There have been 14 clinical trials, using various study designs that have investigated the effects of ICBT for tinnitus. Clinical trials in Sweden, Germany, and the UK have indicated that there is a greater reduction in clinically significant tinnitus distress compared with inactive control groups (waiting lists, discussion forums, and weekly monitoring). Trials using active control groups have indicated that outcomes using ICBT for tinnitus are similar to those of face-to-face tinnitus care, group-based CBT and Internet-based Acceptance and Commitment Therapy [3]. When assessed, these effects have been maintained up to one year post-intervention. The intervention outcomes have moreover been shown to reduce tinnitus-related difficulties such as insomnia, anxiety, depression, and increase quality of life. The most recent randomised effectiveness trial indicated that equivalent results are possible regardless of tinnitus therapy being provided in individualised face-to-face sessions or online [4].

“The overall aim of ICBT is to promote self-efficacy by increasing the confidence individuals have to manage their own tinnitus”

What do individuals with tinnitus think of ICBT?

One study has provided insights into the experiences of ICBT [5]. Those undergoing ICBT for tinnitus explained that it helped them accept their tinnitus and react more neutrally to it. Their perception of their tinnitus changed as they had learned to reinterpret its meaning. It was less noticeable and they had more control over the negative effects of tinnitus. They had acquired new habits which fostered a more positive outlook on life. Their sleep improved and they used fewer avoidance behaviours. Skills such as problem-solving, and stress and anxiety management had reportedly improved. Individuals valued the accessibility, flexibility, and anonymity of ICBT.

What is the future of ICBT for tinnitus?

As research to date has demonstrated that equivalent results are possible regardless of whether tinnitus therapy is being provided by a health professional face-to-face or online, ICBT can transform the way tinnitus interventions are provided. ICBT can increase widespread access to tinnitus services, particularly in underserved communities, but its application is not restricted to those with reduced clinical access. It can also be accessed easily by those who may find attending hospitals difficult due to the anxiety they create, mobility issues, working full time, reliance on others for transport or poor health.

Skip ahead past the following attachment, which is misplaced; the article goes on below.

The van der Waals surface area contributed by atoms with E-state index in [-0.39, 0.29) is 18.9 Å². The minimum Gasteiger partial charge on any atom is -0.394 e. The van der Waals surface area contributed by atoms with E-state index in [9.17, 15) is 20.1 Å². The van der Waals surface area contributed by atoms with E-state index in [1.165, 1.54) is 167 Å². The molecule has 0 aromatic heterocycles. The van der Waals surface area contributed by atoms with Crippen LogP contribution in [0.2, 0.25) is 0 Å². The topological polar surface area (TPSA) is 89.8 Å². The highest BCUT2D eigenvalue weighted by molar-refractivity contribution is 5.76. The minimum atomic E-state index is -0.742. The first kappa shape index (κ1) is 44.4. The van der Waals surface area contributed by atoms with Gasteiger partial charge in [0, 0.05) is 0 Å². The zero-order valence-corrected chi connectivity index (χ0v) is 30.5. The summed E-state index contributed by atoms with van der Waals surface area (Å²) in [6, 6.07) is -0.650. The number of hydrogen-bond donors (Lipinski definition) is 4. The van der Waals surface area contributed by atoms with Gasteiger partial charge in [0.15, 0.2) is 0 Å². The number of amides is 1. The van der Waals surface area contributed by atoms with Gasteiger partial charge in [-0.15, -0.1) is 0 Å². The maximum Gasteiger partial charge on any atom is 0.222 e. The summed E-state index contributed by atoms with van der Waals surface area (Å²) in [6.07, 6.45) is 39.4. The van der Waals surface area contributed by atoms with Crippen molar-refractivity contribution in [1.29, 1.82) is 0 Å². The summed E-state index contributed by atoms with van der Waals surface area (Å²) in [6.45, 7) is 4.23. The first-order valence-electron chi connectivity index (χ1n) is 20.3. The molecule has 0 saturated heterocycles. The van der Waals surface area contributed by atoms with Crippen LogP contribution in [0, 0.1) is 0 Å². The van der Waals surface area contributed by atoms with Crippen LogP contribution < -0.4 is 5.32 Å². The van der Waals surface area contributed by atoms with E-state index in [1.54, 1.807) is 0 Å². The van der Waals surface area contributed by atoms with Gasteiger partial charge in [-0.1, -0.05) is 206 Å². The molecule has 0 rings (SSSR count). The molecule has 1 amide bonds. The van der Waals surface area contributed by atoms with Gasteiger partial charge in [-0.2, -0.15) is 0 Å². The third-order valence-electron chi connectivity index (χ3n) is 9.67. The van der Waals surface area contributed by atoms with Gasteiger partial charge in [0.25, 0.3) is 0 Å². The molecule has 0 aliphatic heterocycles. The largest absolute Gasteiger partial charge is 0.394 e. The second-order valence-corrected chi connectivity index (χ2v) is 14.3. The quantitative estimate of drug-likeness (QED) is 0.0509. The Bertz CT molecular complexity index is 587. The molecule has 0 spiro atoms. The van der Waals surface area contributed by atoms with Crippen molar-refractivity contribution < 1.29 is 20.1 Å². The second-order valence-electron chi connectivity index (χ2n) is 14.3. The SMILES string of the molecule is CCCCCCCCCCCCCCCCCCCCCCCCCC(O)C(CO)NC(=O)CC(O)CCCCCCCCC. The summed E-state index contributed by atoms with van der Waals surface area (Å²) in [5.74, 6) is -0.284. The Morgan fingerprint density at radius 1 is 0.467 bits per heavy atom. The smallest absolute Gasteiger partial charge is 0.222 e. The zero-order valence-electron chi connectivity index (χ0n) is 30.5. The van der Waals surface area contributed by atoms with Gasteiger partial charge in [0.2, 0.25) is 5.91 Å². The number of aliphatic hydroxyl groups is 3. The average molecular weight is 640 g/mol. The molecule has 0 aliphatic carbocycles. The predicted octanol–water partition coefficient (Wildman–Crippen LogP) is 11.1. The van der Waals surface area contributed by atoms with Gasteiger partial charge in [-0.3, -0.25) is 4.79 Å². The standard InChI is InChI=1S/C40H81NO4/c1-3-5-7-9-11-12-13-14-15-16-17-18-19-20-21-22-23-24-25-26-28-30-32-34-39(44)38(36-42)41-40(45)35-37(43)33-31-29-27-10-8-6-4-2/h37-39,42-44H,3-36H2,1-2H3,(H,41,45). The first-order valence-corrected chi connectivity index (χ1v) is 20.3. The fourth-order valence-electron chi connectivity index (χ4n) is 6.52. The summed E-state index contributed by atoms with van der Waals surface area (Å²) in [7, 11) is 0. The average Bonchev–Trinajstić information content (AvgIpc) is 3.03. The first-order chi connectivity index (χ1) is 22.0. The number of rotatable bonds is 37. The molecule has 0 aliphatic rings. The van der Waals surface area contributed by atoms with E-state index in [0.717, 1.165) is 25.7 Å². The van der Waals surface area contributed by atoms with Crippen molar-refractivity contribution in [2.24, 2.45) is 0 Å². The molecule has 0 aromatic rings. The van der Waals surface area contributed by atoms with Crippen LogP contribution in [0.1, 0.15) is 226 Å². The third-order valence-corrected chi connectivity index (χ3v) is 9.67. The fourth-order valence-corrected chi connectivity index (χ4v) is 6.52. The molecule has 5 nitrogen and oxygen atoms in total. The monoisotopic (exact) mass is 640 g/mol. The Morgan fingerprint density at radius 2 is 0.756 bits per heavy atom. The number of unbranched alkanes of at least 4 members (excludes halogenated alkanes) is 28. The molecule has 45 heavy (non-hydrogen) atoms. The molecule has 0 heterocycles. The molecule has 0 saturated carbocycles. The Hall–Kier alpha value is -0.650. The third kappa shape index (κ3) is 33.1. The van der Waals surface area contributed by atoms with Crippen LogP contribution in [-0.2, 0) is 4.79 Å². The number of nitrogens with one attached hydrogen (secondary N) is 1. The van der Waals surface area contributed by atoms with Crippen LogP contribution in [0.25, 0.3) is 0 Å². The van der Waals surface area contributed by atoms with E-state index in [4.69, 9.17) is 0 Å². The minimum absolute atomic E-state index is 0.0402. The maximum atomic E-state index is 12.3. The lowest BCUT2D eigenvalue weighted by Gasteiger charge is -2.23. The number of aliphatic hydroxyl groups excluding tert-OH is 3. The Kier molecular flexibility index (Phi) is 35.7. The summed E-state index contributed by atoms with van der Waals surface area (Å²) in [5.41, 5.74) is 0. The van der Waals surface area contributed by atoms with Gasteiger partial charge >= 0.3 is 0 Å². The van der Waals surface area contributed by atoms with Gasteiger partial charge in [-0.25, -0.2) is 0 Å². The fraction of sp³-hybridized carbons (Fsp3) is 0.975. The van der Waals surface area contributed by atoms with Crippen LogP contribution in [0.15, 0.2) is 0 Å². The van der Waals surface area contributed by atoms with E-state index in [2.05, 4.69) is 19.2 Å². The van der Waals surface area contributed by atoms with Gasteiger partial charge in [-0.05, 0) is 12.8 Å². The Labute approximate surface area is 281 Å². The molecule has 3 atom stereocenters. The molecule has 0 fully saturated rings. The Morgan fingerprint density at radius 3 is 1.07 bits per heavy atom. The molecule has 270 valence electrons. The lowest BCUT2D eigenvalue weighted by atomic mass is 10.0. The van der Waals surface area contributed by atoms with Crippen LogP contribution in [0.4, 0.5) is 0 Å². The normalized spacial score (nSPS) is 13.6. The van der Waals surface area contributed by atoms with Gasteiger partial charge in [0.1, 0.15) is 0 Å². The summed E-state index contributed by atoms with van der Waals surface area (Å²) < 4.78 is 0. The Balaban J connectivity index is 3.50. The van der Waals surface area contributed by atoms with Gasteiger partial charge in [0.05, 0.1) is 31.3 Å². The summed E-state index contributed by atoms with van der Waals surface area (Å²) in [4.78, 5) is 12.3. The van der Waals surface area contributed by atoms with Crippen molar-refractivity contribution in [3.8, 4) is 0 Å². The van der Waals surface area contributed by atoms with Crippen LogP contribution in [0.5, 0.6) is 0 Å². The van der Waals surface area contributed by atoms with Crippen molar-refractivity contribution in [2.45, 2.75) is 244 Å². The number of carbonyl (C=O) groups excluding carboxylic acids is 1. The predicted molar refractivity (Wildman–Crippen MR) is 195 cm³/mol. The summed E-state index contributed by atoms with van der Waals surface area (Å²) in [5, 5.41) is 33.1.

“Trials using active control groups have indicated that outcomes using ICBT for tinnitus are similar to those of face-to-face tinnitus care”

Prior to ICBT for tinnitus being fully adapted for clinical use, further work is required. Cost-utility analysis is needed to assess cost-effectiveness. Further ICBT adaptions are required to extend the populations that can be reached. Accessibility can be increased by translating ICBT into more languages and ensuring it is written in a format that is easy for the general public to understand. Such work is already underway in the US where ICBT is being adapted to improve its accessibility in terms of readability levels and by translating it into Spanish.

 

References

1. Hoare DJ, Kowalkowski VL, Kang S, Hall DA. Systematic review and meta‐analyses of randomized controlled trials examining tinnitus management. Laryngoscope 2011;121(7):1555-64.
2. Andersson G, Strömgren T, Ström L, Lyttkens L. Randomized controlled trial of internet-based cognitive behavior therapy for distress associated with tinnitus. Psychosom Med 2002;64(5):810-6.
3. Andersson G. Clinician-supported internet-delivered psychological treatment of tinnitus. Am J Audiol 2015;24(3):299-301.
4. Beukes EW, Andersson G, Allen PM, et al. Effectiveness of guided internet-based cognitive behavioral therapy vs face-to-face clinical care for treatment of tinnitus: a randomized clinical trial. JAMA Otolaryngol Head Neck Surg 2018;144(12):1126-33.
5. Beukes EW, Manchaiah V, Davies AS, et al. Participants’ experiences of an Internet-based cognitive behavioural therapy intervention for tinnitus. Int J Audiol 2018;57(12):947-54.


Summary

  • ICBT is an accessible, standardised and comprehensive tinnitus intervention that minimises geographical and service constraints.
  • The effects of ICBT have remained up to one-year post-intervention for tinnitus distress and for the associated comorbidities such as anxiety, depression, and insomnia.
  • ICBT has helped individuals with tinnitus perceive their tinnitus differently and thus overcome some of the negative effects it may have.
  • Having an additional treatment option of ICBT for tinnitus has clear service delivery advantages and could complement existing tinnitus pathways as an additional cost-effective option.


Declaration of Competing Interests: Research reported in this publication was partly funded by the National Institute on Deafness and Other Communication Disorders (NIDCD) of the National Institutes of Health (NIH) under award number R21DC017214. The content is solely the responsibility of the author and does not necessarily represent the official views of the NIH.

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Eldré Beukes

Hons, MSc, PhD, CS, Lamar University, USA & Anglia Ruskin University, UK.